Additional Uphill Hiking Techniques

Yours truly at Lyons Lake, in the Northern Sierra Nevada Mountains, near Lake Tahoe
Yours truly at Lyons Lake, in the Northern Sierra Nevada Mountains, near Lake Tahoe | Source

Rhythmic Breathing

Sustainable uphill hiking is much more than simply putting one foot in front of the other. There's a mental aspect to complement the physical part. Of course, world-class endurance athletes need not be concerned about technique when they're out for an enjoyable mountain hike with their less-athletic friends.

In an earlier hub, we looked at the fine art of pacing yourself, while hiking uphill. I'm assuming that you've already mastered this skill. Now you can recognize your all-day uphill hiking pace. And staying within that sustainability zone is second nature for you.

Here's the next level: Time your walking with your breathing, while hiking uphill. For reasons that I don't fully understand, this can increase your maximum all-day uphill hiking pace slightly. Rhythmic Breathing is well-suited for trail-hiking.

Modified Rhythmic Breathing can partially compensate for the rarified air at higher altitudes. I may have more to say about high-altitude hiking in a future hub.

However rhythmic breathing while hiking is not a 'rule' that's cast in stone. If you don't use the technique, you will NOT turn into a frog! If you're physically fit, and are hiking with an out-of-shape friend, Rhythmic Breathing is irrelevant--for you.

And hiking up a steep scree slope is a different ball of wax. In that situation, maintaining a rhythm of any kind can be challenging.

Here are a few examples of the many possible hiking-breathing rhythms. On a moderate uphill slope at intermediate altitude, I may breathe in for 3 steps, then breathe out for 2 steps. That's the 3+2 rhythm.

When the steepness of the slope increases slightly, I adjust my rhythm accordingly. To use an automotive metaphor, I 'downshift' to a 2+2 rhythm: 2 steps for the in-breath, and 2 for the out-breath. I may also take slightly shorter steps.

If the steepness increases even more, I'll 'downshift' to a 2+1 rhythm, and may combine it with a modified Rest Step. We'll look at the Rest Step in the next section.

Shifting my many hiking gears is automatic for me now, but at first, it was not. I don't recommend learning Rhythmic Breathing on a 'killer' hike. Instead, practice alone, on a hill near your home.

On a rhythmic breathing practice session, you don't want the distraction of a human friend, or a canine companion. It requires time, practice, and body-awareness for Rhythmic Breathing to feel natural, and to become a reflex when you encounter an uphill stretch on your hike, and you want to push the sustainability envelope a bit.

On uphill hikes, I can keep up with most younger adults who are in good shape, and I don't get exhausted, partly because of my efficient hiking-oriented exercise routine, and partly because I'm an expert on pacing.

Hiking downhill is a different story, because of my knee issues and an arthritic hip. And so is hot-weather hiking, for that matter.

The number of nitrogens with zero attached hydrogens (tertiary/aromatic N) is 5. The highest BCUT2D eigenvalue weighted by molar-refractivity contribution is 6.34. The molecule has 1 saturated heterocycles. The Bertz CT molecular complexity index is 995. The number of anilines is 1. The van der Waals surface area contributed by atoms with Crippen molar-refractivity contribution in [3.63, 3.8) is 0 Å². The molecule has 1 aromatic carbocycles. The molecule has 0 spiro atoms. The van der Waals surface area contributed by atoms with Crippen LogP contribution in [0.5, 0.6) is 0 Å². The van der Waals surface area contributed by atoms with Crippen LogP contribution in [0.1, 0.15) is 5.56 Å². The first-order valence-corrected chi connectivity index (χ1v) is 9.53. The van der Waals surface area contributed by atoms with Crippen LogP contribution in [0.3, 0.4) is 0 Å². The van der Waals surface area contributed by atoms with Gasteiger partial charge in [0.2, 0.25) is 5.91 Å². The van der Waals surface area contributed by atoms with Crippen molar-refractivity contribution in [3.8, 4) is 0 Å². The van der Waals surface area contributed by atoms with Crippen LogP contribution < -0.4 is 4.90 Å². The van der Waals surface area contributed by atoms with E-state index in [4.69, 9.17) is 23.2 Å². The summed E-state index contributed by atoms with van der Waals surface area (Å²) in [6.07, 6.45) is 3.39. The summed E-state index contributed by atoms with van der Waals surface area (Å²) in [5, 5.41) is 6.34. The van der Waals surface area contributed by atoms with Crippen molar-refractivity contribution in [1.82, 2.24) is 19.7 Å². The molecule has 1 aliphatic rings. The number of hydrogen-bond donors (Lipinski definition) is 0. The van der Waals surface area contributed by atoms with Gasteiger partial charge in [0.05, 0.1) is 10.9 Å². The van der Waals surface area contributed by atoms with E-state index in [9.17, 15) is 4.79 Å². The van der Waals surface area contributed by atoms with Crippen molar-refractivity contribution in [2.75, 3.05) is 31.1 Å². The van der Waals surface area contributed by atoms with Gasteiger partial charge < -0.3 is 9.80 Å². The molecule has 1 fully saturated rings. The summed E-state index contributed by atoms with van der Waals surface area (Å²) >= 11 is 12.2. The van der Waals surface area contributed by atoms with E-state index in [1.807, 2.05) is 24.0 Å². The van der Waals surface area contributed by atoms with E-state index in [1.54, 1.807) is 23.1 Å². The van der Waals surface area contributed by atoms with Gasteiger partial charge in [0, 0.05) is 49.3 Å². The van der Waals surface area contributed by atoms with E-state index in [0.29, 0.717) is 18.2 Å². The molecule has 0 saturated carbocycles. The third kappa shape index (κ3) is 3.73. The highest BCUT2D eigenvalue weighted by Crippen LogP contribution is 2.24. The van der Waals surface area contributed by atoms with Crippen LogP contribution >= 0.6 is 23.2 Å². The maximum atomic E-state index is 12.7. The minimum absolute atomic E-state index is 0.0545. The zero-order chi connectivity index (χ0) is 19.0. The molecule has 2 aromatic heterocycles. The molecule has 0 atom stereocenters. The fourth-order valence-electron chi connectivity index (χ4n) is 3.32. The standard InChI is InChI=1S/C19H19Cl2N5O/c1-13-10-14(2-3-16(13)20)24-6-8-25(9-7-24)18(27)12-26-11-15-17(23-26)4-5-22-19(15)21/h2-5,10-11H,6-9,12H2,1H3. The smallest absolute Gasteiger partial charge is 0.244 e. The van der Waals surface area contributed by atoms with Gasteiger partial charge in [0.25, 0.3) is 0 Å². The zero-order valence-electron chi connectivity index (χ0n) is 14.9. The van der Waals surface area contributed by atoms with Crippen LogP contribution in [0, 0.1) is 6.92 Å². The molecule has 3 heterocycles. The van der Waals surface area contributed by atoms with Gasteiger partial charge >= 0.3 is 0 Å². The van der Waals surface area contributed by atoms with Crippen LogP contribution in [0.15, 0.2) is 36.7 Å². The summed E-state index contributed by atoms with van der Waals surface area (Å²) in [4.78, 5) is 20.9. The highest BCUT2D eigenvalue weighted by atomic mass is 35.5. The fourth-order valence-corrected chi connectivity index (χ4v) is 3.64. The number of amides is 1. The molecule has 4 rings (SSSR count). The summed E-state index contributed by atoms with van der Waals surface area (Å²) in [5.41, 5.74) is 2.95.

The Modified Rest Step

The Rest Step can increase your energy efficiency somewhat. It's also helpful when the endurance of your quadriceps (upper front leg muscles)--rather than cardiovascular fitness--is the limiting factor in your sustainable uphill hiking speed.

The basic idea is to take very frequent short rests, lasting several seconds. When you take your mini-rest, put most of your weight on your back leg.

It's important to lock the knee of your back leg. Why? Because your leg bones, rather than your leg muscles, are supporting your weight. That gives your leg muscles a rest, and it decreases your oxygen consumption a bit, as compared with having both knees slightly bent during the brief rest.

Now let's put the two skills together. Incorporate the Rest Step with Rhythmic Breathing. Again, there are many possible uphill hiking-breathing rhythms. I'll mention just one of them as an example.

1. Take one step forward, while breathing out.
2. Take another step, while breathing in.
3. Take a third step, while breathing out.
4. Lock your back knee, leaving most of your weight on the back leg. Breathe in, breathe out, breathe in.

I reserve this particular Modified Rest Step rhythm for fairly steep uphill slopes.

If you're hiking with people who are in slightly better shape than you are, stay in the rear of the group. Otherwise your energy conservation technique will be a major distraction for anyone who's walking directly behind you. Relatively few hikers know about the Modified Rest Step.

Mastering a new pacing technique is like learning a new dance step. And I'm a truly clumsy dancer. If I can do it, you can too. The various aspects of pacing--including the Modified Rest Step--are skills that anyone can master.

Copyright 2011 and 2012 by Larry Fields

More by this Author


Comments 4 comments

HikeGuy profile image

HikeGuy 5 years ago from Northern California Coast

Wonderful, clear instructions. I take hilly hikes along the coast and in northern California state parks. I'm looking forward to trying your techniques on my next steep one! Voted up and useful.


Larry Fields profile image

Larry Fields 5 years ago from Northern California Author

Thanks, HikeGuy.


mljdgulley354 profile image

mljdgulley354 5 years ago

I am looking forward to trying this technique. My husband and I have been exploring the mountainous areas around us. We both love nature walks.


Larry Fields profile image

Larry Fields 5 years ago from Northern California Author

mljdgulley354, thanks for stopping by.

    Sign in or sign up and post using a HubPages Network account.

    0 of 8192 characters used
    Post Comment

    No HTML is allowed in comments, but URLs will be hyperlinked. Comments are not for promoting your articles or other sites.


    Click to Rate This Article
    working